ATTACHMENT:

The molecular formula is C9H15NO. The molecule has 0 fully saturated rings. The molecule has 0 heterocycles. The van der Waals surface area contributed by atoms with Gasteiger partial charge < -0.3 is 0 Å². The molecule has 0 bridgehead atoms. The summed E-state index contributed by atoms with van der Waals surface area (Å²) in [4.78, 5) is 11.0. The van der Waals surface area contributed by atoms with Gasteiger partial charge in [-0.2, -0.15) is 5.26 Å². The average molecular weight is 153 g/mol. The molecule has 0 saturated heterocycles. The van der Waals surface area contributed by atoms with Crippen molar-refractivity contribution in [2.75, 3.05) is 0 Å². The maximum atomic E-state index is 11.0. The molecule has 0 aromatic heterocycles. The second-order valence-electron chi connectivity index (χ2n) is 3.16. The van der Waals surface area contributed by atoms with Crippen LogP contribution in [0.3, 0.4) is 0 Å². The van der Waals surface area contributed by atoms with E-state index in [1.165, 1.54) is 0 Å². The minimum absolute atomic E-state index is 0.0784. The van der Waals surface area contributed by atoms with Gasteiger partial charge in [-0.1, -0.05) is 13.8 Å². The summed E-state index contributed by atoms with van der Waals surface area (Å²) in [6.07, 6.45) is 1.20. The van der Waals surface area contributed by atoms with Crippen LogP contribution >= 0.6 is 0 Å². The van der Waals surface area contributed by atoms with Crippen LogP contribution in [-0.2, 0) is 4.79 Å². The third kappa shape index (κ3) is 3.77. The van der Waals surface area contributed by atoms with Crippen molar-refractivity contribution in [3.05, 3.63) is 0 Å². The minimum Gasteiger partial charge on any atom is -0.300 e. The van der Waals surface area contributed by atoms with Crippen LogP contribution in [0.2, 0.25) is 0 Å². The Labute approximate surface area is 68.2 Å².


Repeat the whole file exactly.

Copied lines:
The molecular formula is C9H15NO. The molecule has 0 fully saturated rings. The molecule has 0 heterocycles. The van der Waals surface area contributed by atoms with Gasteiger partial charge < -0.3 is 0 Å². The molecule has 0 bridgehead atoms. The summed E-state index contributed by atoms with van der Waals surface area (Å²) in [4.78, 5) is 11.0. The van der Waals surface area contributed by atoms with Gasteiger partial charge in [-0.2, -0.15) is 5.26 Å². The average molecular weight is 153 g/mol. The molecule has 0 saturated heterocycles. The van der Waals surface area contributed by atoms with Crippen molar-refractivity contribution in [2.75, 3.05) is 0 Å². The maximum atomic E-state index is 11.0. The molecule has 0 aromatic heterocycles. The second-order valence-electron chi connectivity index (χ2n) is 3.16. The van der Waals surface area contributed by atoms with Crippen LogP contribution in [0.3, 0.4) is 0 Å². The van der Waals surface area contributed by atoms with E-state index in [1.165, 1.54) is 0 Å². The minimum absolute atomic E-state index is 0.0784. The van der Waals surface area contributed by atoms with Gasteiger partial charge in [-0.1, -0.05) is 13.8 Å². The summed E-state index contributed by atoms with van der Waals surface area (Å²) in [6.07, 6.45) is 1.20. The van der Waals surface area contributed by atoms with Crippen LogP contribution >= 0.6 is 0 Å². The van der Waals surface area contributed by atoms with Crippen LogP contribution in [-0.2, 0) is 4.79 Å². The third kappa shape index (κ3) is 3.77. The van der Waals surface area contributed by atoms with Crippen molar-refractivity contribution in [3.05, 3.63) is 0 Å². The minimum Gasteiger partial charge on any atom is -0.300 e. The van der Waals surface area contributed by atoms with Crippen LogP contribution in [0.2, 0.25) is 0 Å². The Labute approximate surface area is 68.2 Å².